Of course, while it is nice to get more shots to DeRozan and Bargnani in better spots, the real allure of drafting Walker would be knocking both of them back a peg in the Raptors scoring hierarchy. Even though both have had stretches with impressive scoring totals this season, both have struggled to consistently shoulder the burden of carrying the team's offensive load, as both players tend to be a bit more passive in their nature than a traditional top scorer would be. Having a guy like Walker, who thrives with the ball in his hands, both taking guys off of the dribble or coming off of screens, would free up DeRozan and Bargnani to work more on finishing than creating. Walker would be able to use his tremendous speed to get himself to the basket, or he can use the threat of his speed to open up some space for his killer midrange game (he's a much better shooter than most small guards are when they come into the NBA). Remember, the NBA rules favour quick guards that like to penetrate (it's so often repeated it's become a cliché), and the Raptors haven't had a guard that exploited those rules in a long time. Some will say T.J. Ford was the last best example, but even he had such a shaky jump shot that defending his penetration was made considerably easier than it would be against Walker, who is just as comfortable rising up from two or three to get his baskets. While his shooting percentages suggest otherwise, one has to remember that he has very little help on UConn's roster, which allows defenses to key in on him more while also forcing Walker to to shoulder more of the scoring load than he should have to. At the NBA level, he'll have better teammates to play off of, which should help his percentages better reflect his ability. Keep in mind, UConn was unranked at the beginning of this year, and that should go a long way to towards illustrating how pedestrian Walker's supporting cast was this season.
Of course, for many the conversation with regards to Walker will begin and end with his undersized frame. It's worth noting that currently, five teams employ sub-six-foot guards (Lawson, Lowry, D.J. Augustin, Darren Collison, Jameer Nelson), while Aaron Brooks won last year's Most Improved Player award as a starter for Houston. Most of these players have succeeded by maximizing their relative strengths, usually speed and scoring, to help offset the fact that they lose two-to-four inches against most NBA matchups. Yes, a smaller stature means that Walker - and the team that drafts him - will need to make adjustments that other team's won't have to make, but it can be done, it has been done and plenty more will do it again. Heck, Damon Stoudamire won the Rookie of the Year award by leading the inaugural Raptors attack at 5-foot-10 with 19.0 ppg and 9.3 apg averages, so not only is there precedent for small players to succeed but there is even precedent in the Raptors' own history.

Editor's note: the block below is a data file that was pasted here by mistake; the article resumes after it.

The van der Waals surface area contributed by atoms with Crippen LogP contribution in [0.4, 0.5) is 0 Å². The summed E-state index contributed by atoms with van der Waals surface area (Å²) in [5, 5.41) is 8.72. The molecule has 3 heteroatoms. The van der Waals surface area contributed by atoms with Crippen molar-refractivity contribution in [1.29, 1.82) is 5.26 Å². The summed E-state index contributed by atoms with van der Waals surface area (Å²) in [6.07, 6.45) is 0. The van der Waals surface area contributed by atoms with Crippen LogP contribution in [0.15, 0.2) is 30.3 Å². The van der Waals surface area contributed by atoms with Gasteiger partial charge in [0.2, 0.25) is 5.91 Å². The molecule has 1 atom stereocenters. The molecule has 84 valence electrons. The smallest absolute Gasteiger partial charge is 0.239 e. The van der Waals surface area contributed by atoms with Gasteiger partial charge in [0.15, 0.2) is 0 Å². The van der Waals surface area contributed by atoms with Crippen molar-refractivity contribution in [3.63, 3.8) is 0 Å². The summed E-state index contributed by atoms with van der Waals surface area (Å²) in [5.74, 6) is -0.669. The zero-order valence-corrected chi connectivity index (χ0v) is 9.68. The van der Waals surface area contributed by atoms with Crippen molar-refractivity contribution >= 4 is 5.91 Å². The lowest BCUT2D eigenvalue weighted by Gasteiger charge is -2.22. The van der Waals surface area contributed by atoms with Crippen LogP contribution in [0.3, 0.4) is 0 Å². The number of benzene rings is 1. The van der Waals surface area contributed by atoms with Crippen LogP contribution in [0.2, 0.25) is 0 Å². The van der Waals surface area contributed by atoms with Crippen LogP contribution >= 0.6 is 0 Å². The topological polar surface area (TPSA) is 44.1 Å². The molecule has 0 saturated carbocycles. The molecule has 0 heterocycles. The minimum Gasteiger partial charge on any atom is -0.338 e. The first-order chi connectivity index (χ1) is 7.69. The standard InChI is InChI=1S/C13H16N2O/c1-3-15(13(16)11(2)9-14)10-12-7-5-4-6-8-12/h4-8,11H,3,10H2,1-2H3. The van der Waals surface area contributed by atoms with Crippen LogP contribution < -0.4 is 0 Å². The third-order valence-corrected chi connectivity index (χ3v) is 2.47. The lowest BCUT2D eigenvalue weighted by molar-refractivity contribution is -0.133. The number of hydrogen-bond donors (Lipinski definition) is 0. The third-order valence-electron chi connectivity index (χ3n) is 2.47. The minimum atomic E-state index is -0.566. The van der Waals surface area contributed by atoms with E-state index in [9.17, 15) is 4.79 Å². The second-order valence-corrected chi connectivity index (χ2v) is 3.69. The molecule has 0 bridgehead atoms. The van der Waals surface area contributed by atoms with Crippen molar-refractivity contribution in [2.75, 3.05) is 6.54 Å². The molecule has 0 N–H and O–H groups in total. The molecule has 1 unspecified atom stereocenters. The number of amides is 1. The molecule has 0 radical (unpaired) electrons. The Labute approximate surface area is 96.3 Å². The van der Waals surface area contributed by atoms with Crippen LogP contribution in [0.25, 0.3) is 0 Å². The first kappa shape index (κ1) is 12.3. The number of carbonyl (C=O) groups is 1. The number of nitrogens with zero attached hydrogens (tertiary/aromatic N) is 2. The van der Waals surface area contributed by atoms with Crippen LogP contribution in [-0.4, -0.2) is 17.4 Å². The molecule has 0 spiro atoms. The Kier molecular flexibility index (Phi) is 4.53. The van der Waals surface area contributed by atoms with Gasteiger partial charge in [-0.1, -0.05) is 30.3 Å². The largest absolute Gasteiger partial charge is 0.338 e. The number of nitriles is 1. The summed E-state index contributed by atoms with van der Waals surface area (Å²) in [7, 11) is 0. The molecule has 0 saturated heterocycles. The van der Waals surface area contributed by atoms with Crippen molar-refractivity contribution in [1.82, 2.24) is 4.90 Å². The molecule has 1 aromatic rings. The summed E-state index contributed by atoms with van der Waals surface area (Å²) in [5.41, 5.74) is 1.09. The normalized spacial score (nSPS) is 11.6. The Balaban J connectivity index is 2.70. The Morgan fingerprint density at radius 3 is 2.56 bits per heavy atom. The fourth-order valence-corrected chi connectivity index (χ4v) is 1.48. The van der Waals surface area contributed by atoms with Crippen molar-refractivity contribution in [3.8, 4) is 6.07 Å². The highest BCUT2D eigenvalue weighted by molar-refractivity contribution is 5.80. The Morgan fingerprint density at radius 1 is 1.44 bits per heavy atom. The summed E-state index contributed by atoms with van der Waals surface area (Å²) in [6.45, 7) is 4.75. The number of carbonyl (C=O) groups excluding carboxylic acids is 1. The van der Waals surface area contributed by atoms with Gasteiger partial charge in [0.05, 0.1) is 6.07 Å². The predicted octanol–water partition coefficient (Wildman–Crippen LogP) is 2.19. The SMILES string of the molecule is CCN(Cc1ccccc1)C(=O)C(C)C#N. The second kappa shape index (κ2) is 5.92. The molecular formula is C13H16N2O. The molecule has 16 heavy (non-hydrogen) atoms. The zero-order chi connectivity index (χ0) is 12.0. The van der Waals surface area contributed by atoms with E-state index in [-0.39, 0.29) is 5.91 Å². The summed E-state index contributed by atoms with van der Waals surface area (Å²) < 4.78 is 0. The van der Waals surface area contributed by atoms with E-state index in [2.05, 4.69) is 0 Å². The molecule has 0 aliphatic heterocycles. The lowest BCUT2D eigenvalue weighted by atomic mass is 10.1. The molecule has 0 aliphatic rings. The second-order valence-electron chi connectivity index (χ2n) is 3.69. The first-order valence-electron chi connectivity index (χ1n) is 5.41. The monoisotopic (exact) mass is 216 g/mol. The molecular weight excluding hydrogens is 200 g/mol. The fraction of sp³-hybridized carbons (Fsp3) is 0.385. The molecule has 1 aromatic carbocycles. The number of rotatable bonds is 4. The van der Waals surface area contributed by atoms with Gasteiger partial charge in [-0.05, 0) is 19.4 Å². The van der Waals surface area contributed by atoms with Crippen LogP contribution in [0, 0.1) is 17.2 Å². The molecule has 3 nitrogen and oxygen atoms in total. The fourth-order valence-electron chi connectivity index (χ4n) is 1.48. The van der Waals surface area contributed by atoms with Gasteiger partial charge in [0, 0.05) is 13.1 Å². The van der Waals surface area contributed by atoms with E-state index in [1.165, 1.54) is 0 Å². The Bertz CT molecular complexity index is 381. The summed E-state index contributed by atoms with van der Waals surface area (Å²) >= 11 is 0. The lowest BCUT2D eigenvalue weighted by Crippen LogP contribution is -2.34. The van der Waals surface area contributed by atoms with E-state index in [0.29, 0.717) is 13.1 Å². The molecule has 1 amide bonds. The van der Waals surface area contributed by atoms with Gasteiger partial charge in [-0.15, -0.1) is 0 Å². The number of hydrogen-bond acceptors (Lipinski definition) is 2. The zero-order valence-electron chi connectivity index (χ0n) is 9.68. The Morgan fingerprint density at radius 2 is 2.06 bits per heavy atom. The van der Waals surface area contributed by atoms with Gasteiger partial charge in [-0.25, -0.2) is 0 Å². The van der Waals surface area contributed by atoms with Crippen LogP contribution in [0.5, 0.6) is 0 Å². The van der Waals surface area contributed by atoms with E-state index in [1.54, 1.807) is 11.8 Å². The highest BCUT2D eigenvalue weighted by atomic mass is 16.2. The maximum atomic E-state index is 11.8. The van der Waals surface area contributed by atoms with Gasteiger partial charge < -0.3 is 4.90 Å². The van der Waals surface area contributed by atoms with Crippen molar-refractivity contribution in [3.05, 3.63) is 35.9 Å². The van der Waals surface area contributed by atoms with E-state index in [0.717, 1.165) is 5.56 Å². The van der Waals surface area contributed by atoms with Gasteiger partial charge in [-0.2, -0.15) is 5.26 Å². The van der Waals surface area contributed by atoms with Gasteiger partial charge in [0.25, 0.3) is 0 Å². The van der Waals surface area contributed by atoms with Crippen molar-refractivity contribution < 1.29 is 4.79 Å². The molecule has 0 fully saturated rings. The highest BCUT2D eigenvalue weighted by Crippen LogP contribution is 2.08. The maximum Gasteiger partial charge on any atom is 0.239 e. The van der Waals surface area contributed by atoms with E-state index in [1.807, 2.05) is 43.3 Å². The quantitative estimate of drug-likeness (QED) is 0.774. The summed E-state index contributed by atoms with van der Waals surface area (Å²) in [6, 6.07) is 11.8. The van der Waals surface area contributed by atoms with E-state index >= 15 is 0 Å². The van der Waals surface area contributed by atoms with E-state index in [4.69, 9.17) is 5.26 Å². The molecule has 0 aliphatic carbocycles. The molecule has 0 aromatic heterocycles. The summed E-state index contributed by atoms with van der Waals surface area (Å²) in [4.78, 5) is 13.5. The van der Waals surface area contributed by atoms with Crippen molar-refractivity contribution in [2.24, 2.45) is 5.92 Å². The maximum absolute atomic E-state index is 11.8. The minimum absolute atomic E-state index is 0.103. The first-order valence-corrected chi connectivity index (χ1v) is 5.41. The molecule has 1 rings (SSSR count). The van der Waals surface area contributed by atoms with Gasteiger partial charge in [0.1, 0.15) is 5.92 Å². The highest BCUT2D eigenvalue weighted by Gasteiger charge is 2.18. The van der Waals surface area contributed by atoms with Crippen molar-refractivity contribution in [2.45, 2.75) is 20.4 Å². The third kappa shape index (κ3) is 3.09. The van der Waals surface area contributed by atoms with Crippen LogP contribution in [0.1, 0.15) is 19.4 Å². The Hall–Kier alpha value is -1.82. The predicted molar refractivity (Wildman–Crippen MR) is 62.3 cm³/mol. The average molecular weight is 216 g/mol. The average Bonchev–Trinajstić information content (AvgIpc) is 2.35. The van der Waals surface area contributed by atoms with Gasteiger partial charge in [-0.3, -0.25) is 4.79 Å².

The fact is, so long as Irving, Williams and Barnes are off the board, it's difficult to make a compelling case for another player than Walker. Perry Jones is a soft power forward that plays like a small forward (sound familiar?), Enes Kanter hasn't played competitively in a year, Jan Vesely is severely under-skilled and Jonas Valanciunas is still more of a hustle guy than a go-to player. Only Brandon Knight, Kentucky's rapidly-improving combo guard, seems worth discussing as a possible challenger at this point to Walker, but he's even less of a passer than Kemba is. Both will probably see a lot of each other on the workout circuit, and that's probably where one will ultimately separate himself from the other. Truth be told, though, it may not so much be a matter of one being better than the other as one being better suited to a team's needs than the other. With so little knock-out talent in this draft, team needs will play the role of stalemate-breaker in more than one war room, and for the Raptors that may put Walker at the top of their list.
Now, it's worth circling back to how this whole notion got started. No one is saying that out of the entire class of players that are going to enter the draft, Kemba Walker is the best option for the Toronto Raptors going forward. If they can move up into the top-three (either with luck on lottery night or through a trade), then they'll happily snatch-up Irving, Williams or Barnes. However, should the Raptors be forced to pick in the range that they are facing today (fifth or lower), then it will be hard to see how another player knocks Walker out Toronto's sights between now and the end of June. So tune in to watch him while you still can, because the next time you see him he may be wearing Raptors red on opening night.